Why the First Amendment is ‘first in importance’
By Dr. Owen Anderson – – Monday, December 12, 2016
The First Amendment is first, not simply because it falls at the beginning of a list of amendments, but because it articulates the first freedom and the nature of that freedom. It guarantees the freedom essential to humans as rational beings.
By connecting the freedom of religion with the freedom of speech, the First Amendment gets to the essence of what it is to be a human — for it is self-evident that we are thinking beings. We use reason to form thoughts, and we think in order to make sense of, or give meaning to, our experiences in light of our basic beliefs.
Our most basic beliefs answer the most basic questions that can logically be asked. These include beliefs about authority, existence and value. Because of how these beliefs shape the rest of our worldview, and because of their relationship to our search for meaning, they are identified as our religious beliefs.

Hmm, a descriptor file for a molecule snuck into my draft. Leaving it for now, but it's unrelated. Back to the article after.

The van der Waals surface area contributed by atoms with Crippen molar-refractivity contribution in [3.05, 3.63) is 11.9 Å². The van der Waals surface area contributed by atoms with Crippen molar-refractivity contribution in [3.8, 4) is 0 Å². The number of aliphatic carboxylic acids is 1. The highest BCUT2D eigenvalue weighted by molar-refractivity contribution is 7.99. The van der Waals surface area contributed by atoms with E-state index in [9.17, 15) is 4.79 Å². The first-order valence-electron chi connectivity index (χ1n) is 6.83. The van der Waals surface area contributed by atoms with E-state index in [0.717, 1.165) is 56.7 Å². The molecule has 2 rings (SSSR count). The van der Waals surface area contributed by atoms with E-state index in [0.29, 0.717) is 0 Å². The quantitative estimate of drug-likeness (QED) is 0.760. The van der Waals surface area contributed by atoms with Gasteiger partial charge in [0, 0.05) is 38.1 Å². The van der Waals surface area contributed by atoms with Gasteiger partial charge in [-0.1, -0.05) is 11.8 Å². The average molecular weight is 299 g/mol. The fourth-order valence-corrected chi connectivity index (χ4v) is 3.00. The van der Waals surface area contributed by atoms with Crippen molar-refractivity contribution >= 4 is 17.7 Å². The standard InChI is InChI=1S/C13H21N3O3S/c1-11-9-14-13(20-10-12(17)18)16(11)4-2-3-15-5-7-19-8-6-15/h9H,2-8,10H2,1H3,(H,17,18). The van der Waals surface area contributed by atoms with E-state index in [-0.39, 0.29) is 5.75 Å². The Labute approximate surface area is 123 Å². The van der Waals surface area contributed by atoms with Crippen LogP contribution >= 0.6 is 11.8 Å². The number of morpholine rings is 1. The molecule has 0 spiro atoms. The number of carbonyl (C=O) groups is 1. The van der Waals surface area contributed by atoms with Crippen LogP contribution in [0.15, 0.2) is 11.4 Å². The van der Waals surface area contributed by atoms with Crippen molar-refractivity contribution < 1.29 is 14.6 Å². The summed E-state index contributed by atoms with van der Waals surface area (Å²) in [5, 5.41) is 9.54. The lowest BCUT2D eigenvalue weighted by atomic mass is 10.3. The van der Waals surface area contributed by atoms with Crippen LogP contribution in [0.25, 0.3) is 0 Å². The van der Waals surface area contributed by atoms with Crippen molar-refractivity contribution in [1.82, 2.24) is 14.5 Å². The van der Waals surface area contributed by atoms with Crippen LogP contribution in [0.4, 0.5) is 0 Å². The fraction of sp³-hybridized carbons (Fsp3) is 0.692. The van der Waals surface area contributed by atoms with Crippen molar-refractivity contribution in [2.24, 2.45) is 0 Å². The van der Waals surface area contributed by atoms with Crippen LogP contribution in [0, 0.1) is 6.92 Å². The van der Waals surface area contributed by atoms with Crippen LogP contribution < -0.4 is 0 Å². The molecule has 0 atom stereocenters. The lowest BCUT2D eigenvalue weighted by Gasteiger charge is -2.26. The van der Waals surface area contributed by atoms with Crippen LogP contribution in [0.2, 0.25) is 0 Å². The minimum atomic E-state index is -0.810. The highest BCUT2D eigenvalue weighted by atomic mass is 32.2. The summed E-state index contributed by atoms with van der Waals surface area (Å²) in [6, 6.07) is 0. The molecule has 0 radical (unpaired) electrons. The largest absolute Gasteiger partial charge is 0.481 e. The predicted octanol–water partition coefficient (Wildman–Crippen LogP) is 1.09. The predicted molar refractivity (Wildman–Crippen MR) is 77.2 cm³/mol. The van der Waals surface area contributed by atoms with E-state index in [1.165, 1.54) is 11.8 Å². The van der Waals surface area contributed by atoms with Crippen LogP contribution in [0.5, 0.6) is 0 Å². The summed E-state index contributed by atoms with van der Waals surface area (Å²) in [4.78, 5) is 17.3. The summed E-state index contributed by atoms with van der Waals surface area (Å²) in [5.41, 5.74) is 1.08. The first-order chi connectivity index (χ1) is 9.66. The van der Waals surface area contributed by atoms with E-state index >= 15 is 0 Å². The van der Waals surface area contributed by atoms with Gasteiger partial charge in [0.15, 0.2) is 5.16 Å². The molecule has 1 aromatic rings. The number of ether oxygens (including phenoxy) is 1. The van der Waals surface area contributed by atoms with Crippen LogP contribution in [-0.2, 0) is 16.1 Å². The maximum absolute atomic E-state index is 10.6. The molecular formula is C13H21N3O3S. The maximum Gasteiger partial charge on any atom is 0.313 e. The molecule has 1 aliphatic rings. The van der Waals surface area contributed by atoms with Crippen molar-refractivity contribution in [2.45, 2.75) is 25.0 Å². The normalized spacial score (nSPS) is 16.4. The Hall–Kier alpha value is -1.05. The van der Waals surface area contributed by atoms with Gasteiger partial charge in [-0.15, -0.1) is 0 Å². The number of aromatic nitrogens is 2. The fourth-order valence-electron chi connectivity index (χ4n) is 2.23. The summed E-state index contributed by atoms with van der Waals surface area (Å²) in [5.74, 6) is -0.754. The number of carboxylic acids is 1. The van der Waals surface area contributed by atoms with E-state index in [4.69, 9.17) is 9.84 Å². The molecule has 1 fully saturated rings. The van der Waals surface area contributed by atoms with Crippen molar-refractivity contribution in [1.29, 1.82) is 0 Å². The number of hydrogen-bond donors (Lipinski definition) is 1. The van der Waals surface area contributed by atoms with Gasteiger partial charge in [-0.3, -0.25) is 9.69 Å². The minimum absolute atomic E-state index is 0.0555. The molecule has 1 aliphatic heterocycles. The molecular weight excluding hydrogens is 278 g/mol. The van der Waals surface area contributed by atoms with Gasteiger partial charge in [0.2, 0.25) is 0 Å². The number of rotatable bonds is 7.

To be concerned for thinking, reason and meaning is to be concerned for common ground in human civilization.
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